When he reflects on the procedures of discourse control and delimitation, Foucault (1999, p.19) calls our attention to the "will to truth" which, according to him, is the least mentioned and the most "prodigious machinery" of the "exclusion systems that affect discourse". Understood in a simple way as the set of operations destined to separate true from false, this "will to truth" presses our ways of knowing, learning and being. Thus, the use of the corpse as an illustrative resource, the evocation of Rembrandt's painting, the use of the baton to indicate elements on the corpse, the subject's anonymity in the frame, the voice-over that enunciates the explanations, the short phrases, the intimate relationship between what is said and what is shown11, are destined to the delimitation and control of knowledge and of the subjects that produce and are produced by the medical discourse.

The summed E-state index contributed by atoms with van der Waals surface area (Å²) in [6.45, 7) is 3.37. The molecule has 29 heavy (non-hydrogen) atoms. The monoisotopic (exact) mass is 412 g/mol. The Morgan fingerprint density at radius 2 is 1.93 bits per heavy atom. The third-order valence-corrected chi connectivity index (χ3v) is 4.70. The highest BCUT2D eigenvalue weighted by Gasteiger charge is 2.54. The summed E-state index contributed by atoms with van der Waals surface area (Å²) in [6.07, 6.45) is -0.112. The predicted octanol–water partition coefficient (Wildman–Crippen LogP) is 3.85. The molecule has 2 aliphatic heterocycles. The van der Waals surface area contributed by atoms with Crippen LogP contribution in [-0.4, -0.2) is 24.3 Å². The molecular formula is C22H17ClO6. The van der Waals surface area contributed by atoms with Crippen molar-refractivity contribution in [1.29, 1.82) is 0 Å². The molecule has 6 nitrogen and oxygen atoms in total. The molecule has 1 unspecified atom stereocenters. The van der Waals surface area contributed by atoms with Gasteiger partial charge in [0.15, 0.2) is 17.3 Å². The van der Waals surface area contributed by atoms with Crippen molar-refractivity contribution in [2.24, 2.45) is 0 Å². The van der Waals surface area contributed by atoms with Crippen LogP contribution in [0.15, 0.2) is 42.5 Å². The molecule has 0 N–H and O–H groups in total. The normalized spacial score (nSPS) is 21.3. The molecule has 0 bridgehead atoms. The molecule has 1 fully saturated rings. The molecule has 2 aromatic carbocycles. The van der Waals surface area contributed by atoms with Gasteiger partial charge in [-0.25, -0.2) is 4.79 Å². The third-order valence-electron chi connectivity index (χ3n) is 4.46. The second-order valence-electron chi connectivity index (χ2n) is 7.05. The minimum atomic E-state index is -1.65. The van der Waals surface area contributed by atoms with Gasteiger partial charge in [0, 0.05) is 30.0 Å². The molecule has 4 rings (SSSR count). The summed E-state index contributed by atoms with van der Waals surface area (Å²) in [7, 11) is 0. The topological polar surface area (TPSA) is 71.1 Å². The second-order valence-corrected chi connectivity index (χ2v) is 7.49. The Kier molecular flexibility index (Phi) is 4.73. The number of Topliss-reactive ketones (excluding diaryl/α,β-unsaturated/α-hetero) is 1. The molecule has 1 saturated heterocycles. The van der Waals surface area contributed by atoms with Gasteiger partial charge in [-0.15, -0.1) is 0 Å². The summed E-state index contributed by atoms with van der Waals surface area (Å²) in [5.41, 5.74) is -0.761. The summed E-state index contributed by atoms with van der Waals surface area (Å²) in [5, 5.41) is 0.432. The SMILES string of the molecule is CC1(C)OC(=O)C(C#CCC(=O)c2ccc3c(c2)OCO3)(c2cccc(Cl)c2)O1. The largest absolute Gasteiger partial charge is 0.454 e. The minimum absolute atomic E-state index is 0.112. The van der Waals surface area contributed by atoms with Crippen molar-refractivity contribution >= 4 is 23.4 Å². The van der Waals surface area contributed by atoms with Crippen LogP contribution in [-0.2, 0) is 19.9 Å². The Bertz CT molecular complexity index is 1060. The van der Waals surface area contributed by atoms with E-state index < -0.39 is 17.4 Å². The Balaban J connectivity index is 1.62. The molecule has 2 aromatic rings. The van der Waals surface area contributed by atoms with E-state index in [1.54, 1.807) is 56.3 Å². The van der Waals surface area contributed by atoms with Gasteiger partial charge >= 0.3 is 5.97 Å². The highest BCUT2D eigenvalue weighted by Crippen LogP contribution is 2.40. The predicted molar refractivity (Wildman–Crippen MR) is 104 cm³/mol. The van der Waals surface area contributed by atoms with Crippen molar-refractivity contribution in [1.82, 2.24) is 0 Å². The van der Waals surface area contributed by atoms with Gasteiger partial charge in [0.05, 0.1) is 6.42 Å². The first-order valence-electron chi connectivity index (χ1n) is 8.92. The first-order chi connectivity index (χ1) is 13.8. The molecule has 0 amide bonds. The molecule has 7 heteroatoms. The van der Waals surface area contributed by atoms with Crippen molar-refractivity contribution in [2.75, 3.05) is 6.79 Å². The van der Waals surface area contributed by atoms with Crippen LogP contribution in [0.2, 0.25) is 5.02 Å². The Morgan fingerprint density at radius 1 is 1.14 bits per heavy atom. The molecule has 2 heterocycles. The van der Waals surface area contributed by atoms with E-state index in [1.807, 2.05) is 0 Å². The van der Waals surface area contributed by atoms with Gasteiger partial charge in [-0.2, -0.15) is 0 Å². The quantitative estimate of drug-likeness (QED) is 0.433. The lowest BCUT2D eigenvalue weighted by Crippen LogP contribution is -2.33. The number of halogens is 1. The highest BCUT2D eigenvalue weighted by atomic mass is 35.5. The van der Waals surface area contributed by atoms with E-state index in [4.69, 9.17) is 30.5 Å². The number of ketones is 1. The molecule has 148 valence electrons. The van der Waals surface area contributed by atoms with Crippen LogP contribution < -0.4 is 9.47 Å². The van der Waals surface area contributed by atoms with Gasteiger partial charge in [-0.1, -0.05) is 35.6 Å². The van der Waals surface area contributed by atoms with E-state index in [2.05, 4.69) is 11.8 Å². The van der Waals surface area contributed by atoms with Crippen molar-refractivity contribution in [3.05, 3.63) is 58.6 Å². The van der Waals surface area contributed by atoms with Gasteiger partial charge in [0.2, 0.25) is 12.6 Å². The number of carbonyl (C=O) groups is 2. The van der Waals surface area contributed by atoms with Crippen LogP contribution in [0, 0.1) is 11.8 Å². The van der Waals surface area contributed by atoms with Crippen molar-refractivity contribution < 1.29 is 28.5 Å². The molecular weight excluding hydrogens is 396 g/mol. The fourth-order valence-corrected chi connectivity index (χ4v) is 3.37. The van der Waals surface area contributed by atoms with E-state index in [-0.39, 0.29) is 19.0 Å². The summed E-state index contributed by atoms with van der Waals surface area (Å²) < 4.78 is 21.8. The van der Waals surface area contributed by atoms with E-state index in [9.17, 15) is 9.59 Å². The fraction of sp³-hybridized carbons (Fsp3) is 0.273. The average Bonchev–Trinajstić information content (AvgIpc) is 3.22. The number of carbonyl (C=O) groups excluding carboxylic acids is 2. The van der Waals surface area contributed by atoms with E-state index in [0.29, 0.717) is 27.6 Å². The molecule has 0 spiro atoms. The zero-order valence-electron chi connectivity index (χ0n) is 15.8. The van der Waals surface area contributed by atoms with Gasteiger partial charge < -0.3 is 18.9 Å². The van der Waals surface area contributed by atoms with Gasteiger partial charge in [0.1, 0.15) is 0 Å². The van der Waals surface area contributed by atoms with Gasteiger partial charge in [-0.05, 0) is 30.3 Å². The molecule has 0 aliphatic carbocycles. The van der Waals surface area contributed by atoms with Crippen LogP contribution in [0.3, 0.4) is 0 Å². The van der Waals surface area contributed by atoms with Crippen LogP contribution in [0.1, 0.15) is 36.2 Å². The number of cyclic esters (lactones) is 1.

We have tried to demonstrate that in the analyzed fragment two levels of text unfolded: the first one, immediately apprehensible, teaches the location of the heart and its morphological relationships to other elements of the thorax by using a corpse as illustrative model; the second text, which belongs to the level of statements and visibilities, is developed in a "masked" form, destined to produce something that is more complex, that is, the permanent production of the medical discourse as a "discourse of truth". And, once again using Foucault's words:

 [...] what is at stake in the will to truth, in the will to utter this true discourse, if not desire and power? […] the will to truth, which has been imposed on us for a long time, is such that the truth that it wants ends up masking it (Foucault, 1999, p.20).